ISSN 1470-3947 (print) | ISSN 1479-6848 (online)

Endocrine Abstracts (2019) 63 P42 | DOI: 10.1530/endoabs.63.P42

Endocrine hypertension?

Silvia Maraver-Selfa, Miguel Damas-Fuentes, Isabel María Cornejo-Pareja, María Molina-Vega, Araceli Muñoz-Garach, Carmen Hernández-García, Isabel Mancha-Doblas & Francisco Tinahones


Endocrinology and Nutrition Department, Virgen de la Victoria Universitary Hospital, Malaga, Spain.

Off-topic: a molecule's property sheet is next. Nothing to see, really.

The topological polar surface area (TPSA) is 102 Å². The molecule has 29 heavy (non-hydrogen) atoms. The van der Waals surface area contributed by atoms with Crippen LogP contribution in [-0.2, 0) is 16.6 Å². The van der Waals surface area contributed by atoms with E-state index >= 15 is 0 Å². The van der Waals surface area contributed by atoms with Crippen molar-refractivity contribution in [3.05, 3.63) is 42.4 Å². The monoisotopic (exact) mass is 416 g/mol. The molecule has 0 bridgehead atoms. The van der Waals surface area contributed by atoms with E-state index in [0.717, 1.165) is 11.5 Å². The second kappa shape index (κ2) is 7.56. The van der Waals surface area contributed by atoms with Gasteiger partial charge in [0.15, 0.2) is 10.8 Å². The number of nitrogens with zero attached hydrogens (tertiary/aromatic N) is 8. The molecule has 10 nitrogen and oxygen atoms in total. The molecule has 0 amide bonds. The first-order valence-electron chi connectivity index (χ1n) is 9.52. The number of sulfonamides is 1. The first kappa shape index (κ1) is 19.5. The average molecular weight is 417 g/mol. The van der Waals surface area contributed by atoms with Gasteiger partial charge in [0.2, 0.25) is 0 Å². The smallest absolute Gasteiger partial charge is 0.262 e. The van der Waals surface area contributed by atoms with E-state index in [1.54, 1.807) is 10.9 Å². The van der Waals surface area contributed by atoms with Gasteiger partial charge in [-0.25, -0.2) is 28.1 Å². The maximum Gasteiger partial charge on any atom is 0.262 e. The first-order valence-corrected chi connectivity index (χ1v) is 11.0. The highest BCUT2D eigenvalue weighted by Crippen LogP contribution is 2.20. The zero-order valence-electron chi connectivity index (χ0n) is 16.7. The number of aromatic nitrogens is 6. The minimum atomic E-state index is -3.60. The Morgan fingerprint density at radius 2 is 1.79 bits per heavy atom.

An 18-years-old woman without medical history was referred for study of hypertension and an adrenal incidentaloma. The family history was significant for essential well-controlled hypertension in her father; diagnosed at 39 years-old. The patient complained of headache, asthenia, edema in lower limbs, high blood pressure values (200/150 mmHg) for one year (well controlled with losartan 100 mg/12 h, amlodipine 10 mg/24 h and doxazosin 4 mg/24 h) and marked facial acne previous months; without hirsutism. She had regular menstrual cycles. Physical examination: weight 82.4 kg, BMI 28 kg/m2, BP 131/89 mmHg, no acanthosis nigricans and no clinical stigmata of hypercortisolism. Patient provided abdominal CT without contrast with a hypodense nodular 0.8 cm thickening in left adrenal gland, normal renal Doppler ultrasound and echocardiogram with moderate left ventricle eccentric hypertrophy. We requested laboratory tests: glycemia 92 mg/dl, creatinine 0.75 mg/dl, glomerular filtration rate >90 ml/min/1.73 m2, sodium 140 mEq/l, potassium 3.56 mEq/l, TSH 0.88 μUI/ml, FT4 1.1 ng/dl, cortisol 23 mcg/dl, ACTH 11 pg/ml, aldosterone 5.1 ng/dL, PRA 14.9 ng/ml/h, ratio aldosterone/PRA 0.34 (<30), urinary free cortisol 258 μg/24h (<180), dopamine 573 μg/24h (<500), adrenaline 4.4 μg/24h (<35), noradrenaline 140 μg/24h (<100), normetanefrin 508 μg/24h (<500), metanephrines 186 μg/24h (<300) and Nugent test 14 mcg/dl. Due to discordance with initial study, we requested a new study interrupting antihypertensive treatment and administering verapamil 240 mg/24h and doxazosin 8 mg/24h, with result: potassium 2.8 mEq/l (<3.5), ACTH 20 pg/ml, cortisol 29 mcg/dl, PRA 20 ng/ml/h, aldosterone 24 ng/dl, aldosterone/PRA 1 (<30), Liddle test 0.6 mcg/dl and catecholamines and metanephrines in urine in range. Suspecting secondary hyperaldosteronism (reninoma) we requested an abdomen CT with contrast showing a solid, well-defined rounded focal 22 mm. cortical lesion in right kidney lower pole, and subtle 8 mm thickening in left adrenal gland. It is derived to Urology for laparoscopic right partial nephrectomy. Histological examination: well-delimited, not encapsulated tumor, without atypia, necrosis, mitosis, vascular invasion or adjacent renal parenchyma invasion. Immunohistochemistry: CD34 and vimentin intensely positive, with no evidence of immunoexpression for actin, CD117 or CK7, compatible with a juxtaglomerular cell tumor (immunoexpression of CD117/actin are pending in a reference center to confirm the lesion). After surgery, the patient remains normotensive without treatment and with normality on the renin-aldosterone axis (PRA 1.2 ng/ml/h, aldosterone 7.6 ng/dl).

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